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Kodak to Discontinue DSLRs
Ceases Manufacturing Duo of 14MP Digital SLR Bodies


Kodak DCS Pro SLR/n
Kodak DCS Pro SLR/n
Kodak DCS Pro SLR/c
Kodak DCS Pro SLR/c

Eastman Kodak informed dealers earlier this month that the company is discontinuing the manufacture of the 14 megapixel (MP) DCS Pro SLR/n and DCS Pro SLR/c 35mm digital SLR bodies. Kodak brought the SLR/n and SLR/c camera bodies to market with pricetags under $5,000.

The SLR/n, based on Nikon's F lens mount and the SLR/c, with a Canon EOS lens mount, both utilize the same full-frame, 24mmx36mm CMOS imaging sensor that delivers a top resolution of 14 megapixels. The full-frame sensor allows photographers to use lenses at their true focal length, with no magnification.

Citing a combination of old technology and the desire to focus on the consumer digital camera market for the time being, Madhav Mehra, general manager, Digital Capture, Professional Business for Eastman Kodak, explained the company's reasoning behind the decision. "The technology [that the cameras are based upon] has been in the market since the beginning of 2003." According to Mehra, with no immediate successor to the SLR/n and SLR/c, Kodak felt a clean break was in the company's best interests, rather than continuing to offer a camera that contains mature technology.

"This decision has certain implications for retailers," Mehra said. "A certain amount of inventory has to be sold off." Product will be available until the remaining stock is depleted. That remaining inventory, as well as cameras that were previously purchased, will be fully supported through warranties, technical support, and any necessary software/firmware upgrades through the end of the year—2008. Mehra explained that while Kodak will be supporting the cameras' firmware and Photo Desk software, both are very mature and stable, so little may be necessary in the way of upgrades in the future.

Kodak currently holds the number one position for consumer digital camera sales in the United States, and the number three position worldwide. A reassessment of Kodak's path forward in the digital camera market was also cited as a reason behind the decision to cease production of the Pro SLRs. For the immediate future, Kodak will be concentrating on the consumer digicam market.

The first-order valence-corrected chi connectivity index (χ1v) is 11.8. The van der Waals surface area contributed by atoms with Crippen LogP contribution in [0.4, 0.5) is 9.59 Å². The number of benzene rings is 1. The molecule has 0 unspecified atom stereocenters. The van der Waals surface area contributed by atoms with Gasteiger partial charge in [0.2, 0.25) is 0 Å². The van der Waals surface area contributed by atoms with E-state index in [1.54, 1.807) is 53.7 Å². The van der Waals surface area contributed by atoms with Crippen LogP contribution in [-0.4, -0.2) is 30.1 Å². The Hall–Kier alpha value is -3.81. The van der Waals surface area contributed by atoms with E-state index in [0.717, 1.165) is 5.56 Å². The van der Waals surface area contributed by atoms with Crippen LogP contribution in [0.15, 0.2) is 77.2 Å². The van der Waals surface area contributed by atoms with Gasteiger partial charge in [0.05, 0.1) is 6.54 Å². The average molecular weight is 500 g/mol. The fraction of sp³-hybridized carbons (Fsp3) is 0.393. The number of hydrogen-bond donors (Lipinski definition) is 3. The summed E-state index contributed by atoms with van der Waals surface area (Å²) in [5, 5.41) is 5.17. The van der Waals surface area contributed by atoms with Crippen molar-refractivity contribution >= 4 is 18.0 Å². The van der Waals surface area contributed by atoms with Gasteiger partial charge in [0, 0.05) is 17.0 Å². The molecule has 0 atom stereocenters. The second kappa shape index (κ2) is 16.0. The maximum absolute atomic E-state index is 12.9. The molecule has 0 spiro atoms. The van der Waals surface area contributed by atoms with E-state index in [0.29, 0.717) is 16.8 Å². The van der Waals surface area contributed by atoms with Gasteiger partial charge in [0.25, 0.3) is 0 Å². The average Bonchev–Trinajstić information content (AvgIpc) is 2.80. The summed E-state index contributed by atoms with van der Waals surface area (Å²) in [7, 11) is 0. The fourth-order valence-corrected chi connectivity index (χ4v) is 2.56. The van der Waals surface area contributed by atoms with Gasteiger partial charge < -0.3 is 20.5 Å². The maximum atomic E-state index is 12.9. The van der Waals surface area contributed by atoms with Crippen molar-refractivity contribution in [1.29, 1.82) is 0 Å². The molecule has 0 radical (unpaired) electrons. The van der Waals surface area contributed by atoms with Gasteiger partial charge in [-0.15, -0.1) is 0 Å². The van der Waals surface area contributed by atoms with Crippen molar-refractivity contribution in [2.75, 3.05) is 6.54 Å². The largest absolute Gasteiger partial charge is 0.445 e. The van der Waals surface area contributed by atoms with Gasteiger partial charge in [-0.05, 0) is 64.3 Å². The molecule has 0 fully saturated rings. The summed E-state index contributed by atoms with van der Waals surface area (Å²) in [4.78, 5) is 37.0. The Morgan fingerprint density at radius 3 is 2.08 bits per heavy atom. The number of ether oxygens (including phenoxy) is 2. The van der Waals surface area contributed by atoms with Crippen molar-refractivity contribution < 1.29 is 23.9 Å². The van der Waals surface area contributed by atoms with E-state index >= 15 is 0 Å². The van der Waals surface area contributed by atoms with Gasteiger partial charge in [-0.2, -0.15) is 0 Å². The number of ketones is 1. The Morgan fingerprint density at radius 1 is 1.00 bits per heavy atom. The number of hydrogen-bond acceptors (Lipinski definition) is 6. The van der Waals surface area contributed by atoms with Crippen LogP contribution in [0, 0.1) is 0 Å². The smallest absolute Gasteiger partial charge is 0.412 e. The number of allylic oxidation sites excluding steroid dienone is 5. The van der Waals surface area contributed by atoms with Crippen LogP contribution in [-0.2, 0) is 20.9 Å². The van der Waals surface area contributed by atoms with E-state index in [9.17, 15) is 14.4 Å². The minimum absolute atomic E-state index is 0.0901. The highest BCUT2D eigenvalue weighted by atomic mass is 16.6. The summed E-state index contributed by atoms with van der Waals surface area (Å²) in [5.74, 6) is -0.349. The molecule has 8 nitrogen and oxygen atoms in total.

Eastman Kodak's Image Sensor Solutions division is unaffected by this decision and will continue development of image sensors. The Image Sensor Solutions division has developed sensors for a range of Kodak and other manufacturers' branded cameras including both consumer and professional models; as well as sensors for use in key markets, including industrial, scientific, and mobile imaging, among others. Kodak's recent announcement of intent to aquire Creo will bring additional imaging sensor technologies to the company's portfolio.

Mehra also said the end of production of the SLR/n and SLR/c will in no way affect employees of the company. "There will be no downsizing due to this decision," he said.

The Kodak brand is not as well accepted for its pro cameras as it is by consumers. According to a recent survey of professional photographers by InfoTrends/CAP Ventures, only 5.8% said they used a Kodak as their primary digital camera, compared with 36.9% for Canon and 28.12% for Nikon.

Mike Wolf, director of Digital Photography Trends for InfoTrends commented, "The camera [SLR/n, SLR/c] was well reviewed, but they obviously didn't get the penetration they were looking for. I think Kodak will probably introduce another pro camera in the future, but will tread carefully."

As to whether Kodak's absence in the DSLR arena will be noticed by other manufacturers, InfoTrends' Wolf noted, "There may be an incremental pickup in share for the big vendors in this space, but it will be small, given Kodak's share."

Mehra wouldn't elaborate as to any future Kodak brand DSLR camera introductions. Kodak has in the past pulled mature products from the market when no longer viable—and without a successor ready—only to introduce future models when newer technology developed.

With Kodak exiting the DSLR market for the time being, Canon is now the sole camera maker to offer a 35mm DSLR with a full-frame image sensor, in its EOS-1Ds Mark II.


   







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